retail news in context, analysis with attitude

The New York Times writes about about a trade war with China - as reflected in tariffs imposed back and forth by the two nations - could have an enormous impact on US wineries that have “spent years trying to carve out a place in the hearts of wealthy Chinese consumers. That hard work has earned them a prized sliver of what is becoming one of the fastest-growing markets for wine imports.

“China’s imports of American wine reached $82 million last year — not including bottles entering duty-free through Hong Kong — a sevenfold increase in the last decade.”

When it was looking to retaliate against tariffs assigned by the Trump administration, the Chinese government selected wine as one of the categories to be hit with an extra 15 percent tariff. That served as what the Times calls “a gut punch to winemakers marketing their wares to the mushrooming legions of young, recently wealthy Chinese.”

That 15 percent, by the way, is on top of existing taxes and tariffs that increase the cost of a bottle of wine that in the US would cost $25 to $100 in China.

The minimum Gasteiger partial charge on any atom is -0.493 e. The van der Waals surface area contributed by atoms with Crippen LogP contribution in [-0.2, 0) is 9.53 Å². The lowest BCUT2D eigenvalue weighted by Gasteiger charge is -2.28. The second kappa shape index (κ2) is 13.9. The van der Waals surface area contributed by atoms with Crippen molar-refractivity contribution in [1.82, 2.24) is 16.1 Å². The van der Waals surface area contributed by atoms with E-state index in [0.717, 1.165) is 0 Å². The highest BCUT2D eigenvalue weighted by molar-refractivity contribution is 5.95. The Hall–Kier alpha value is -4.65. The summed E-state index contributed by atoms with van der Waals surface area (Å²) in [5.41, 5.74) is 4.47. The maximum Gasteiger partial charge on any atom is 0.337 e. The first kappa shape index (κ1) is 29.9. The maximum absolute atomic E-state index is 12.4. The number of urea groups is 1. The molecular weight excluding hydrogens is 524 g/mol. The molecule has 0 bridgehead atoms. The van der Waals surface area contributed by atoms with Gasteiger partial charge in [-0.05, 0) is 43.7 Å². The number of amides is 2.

The story notes that “Chilean and New Zealand wines face no Chinese levies, thanks to free-trade agreements. Australian bottles will enter the country tariff-free next year.”
KC's View:
I’m not too worried about “the mushrooming legions of young, recently wealthy Chinese” being unable to afford great wine. I’m more worried about US winemakers - and other companies, especially in the agriculture sector - facing real headwinds in their export businesses that cause them economic pain.

In all fairness, though, I’m not a trade expert, so I have no idea how this all turns out. I think I understand the ani-tariff argument, though I’m not nearly qualified to debate the issue with any assurance.